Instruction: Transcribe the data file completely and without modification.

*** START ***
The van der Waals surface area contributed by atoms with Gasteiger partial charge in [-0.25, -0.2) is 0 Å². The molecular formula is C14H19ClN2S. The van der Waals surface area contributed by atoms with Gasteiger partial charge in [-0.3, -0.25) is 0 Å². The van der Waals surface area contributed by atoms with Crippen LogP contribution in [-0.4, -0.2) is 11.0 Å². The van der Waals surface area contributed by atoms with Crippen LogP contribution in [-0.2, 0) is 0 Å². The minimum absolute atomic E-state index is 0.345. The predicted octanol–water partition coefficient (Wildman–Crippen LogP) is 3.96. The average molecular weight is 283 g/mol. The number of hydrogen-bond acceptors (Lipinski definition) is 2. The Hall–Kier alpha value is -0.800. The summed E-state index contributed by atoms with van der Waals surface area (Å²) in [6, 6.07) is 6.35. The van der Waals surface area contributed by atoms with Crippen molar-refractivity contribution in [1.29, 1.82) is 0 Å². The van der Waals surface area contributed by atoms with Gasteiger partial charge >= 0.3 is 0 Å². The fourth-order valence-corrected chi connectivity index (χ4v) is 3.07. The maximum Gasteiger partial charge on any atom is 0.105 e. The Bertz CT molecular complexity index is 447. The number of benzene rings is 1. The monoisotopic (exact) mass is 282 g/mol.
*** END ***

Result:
The van der Waals surface area contributed by atoms with Gasteiger partial charge in [-0.25, -0.2) is 0 Å². The molecular formula is C14H19ClN2S. The van der Waals surface area contributed by atoms with Gasteiger partial charge in [-0.3, -0.25) is 0 Å². The van der Waals surface area contributed by atoms with Crippen LogP contribution in [-0.4, -0.2) is 11.0 Å². The van der Waals surface area contributed by atoms with Crippen LogP contribution in [-0.2, 0) is 0 Å². The minimum absolute atomic E-state index is 0.345. The predicted octanol–water partition coefficient (Wildman–Crippen LogP) is 3.96. The average molecular weight is 283 g/mol. The number of hydrogen-bond acceptors (Lipinski definition) is 2. The Hall–Kier alpha value is -0.800. The summed E-state index contributed by atoms with van der Waals surface area (Å²) in [6, 6.07) is 6.35. The van der Waals surface area contributed by atoms with Crippen molar-refractivity contribution in [1.29, 1.82) is 0 Å². The van der Waals surface area contributed by atoms with Gasteiger partial charge >= 0.3 is 0 Å². The fourth-order valence-corrected chi connectivity index (χ4v) is 3.07. The maximum Gasteiger partial charge on any atom is 0.105 e. The Bertz CT molecular complexity index is 447. The number of benzene rings is 1. The monoisotopic (exact) mass is 282 g/mol.